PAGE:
Go nuts for your Heart


  1. Walnuts: Eating walnuts has been shown to improve cholesterol levels and the function of the small arteries and vessels within our bodies. A study showed that, Consumption of walnuts reduced the level of apolipoprotein B, which is a strong genetic risk factor for coronary artery disease.
  2. Pistachios: Pistachios have a low glycemic index, are naturally cholesterol free, and are good sources of protein, fibre and antioxidants. These qualities make them great for preventing the risk of obesity and heart disease.
  3. AlmondsRegular consumption of almonds has been linked to lowering LDL (bad) cholesterol levels in innumerable studies. They are rich in monounsaturated fats, fibre, phytosterols, plant protein, tocopherol, arginine, magnesium, copper, manganese, calcium, and potassium make them heart protective. Arginine, found in almonds, is a type of an amino acid that is required to make a molecule called nitric oxide which is known to relax constricted blood vessels and ease the flow of blood.
  4. Peanuts: Peanuts contain a powerful antioxidant called resveratrol which is found in its skin and is known for its heart protective activity. Switching to peanut butter could be a healthier and protein-rich alternative to processed butter that is full of sodium. Through them in salads and stuff them with the filling in wraps or sandwiches.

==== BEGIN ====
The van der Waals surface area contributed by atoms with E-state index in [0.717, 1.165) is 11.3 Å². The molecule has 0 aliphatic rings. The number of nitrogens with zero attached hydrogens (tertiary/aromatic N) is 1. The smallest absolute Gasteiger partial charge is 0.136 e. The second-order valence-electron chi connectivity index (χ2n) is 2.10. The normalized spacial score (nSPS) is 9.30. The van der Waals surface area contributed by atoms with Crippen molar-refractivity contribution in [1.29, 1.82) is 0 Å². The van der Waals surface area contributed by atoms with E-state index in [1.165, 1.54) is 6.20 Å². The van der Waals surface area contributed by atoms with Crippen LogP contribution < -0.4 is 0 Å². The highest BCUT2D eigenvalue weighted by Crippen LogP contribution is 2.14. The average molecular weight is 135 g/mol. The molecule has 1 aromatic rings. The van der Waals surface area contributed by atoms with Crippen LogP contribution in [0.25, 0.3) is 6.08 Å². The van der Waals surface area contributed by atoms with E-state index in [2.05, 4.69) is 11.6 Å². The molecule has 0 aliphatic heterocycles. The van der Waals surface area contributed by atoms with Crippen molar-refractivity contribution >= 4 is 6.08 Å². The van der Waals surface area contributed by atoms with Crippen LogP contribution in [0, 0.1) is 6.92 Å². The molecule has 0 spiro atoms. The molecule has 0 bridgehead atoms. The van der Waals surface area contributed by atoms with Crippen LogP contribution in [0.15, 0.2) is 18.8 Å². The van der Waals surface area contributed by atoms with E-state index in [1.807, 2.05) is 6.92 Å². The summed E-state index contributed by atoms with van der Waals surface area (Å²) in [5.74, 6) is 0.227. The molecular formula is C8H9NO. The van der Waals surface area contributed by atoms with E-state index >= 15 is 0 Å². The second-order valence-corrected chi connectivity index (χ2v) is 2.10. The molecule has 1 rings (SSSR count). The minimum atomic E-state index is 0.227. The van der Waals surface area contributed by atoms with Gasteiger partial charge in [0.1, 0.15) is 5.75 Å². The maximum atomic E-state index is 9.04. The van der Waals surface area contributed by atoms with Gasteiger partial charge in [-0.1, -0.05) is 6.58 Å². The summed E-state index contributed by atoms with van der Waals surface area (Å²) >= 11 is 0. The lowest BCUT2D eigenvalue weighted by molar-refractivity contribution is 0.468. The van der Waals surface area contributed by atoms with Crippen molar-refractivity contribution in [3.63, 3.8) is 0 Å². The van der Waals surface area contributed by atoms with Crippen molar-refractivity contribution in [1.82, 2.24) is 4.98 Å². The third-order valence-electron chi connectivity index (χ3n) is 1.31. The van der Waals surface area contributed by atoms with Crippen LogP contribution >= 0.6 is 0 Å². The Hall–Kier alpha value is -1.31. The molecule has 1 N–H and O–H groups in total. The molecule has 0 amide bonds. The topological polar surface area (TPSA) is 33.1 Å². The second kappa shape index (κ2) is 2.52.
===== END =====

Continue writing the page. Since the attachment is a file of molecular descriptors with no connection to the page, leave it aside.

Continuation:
5. Cashew Nuts: Cashew nuts are rich in Vitamin E that may help in inhibiting the formation of plaque in your arteries allowing the blood to flow through them smoothly.  Development of plaque in the arteries is one of the most common causes of coronary heart disease and heart attack.
  6. Hazelnuts: Hazelnuts are rich in potassium, calcium and magnesium – minerals that help in regulating healthy blood pressure. They are also rich in heart healthy oleic acid which is known to lower bad cholesterol levels and raise good cholesterol levels.

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Need For BANANAS – can reduce the risk of cardiovascular disease?

banana.jpgBananas are rich in a mineral called potassium. This mineral is important as it helps maintain fluid levels in the body and regulates the movement of nutrients and waste products in and out of cells.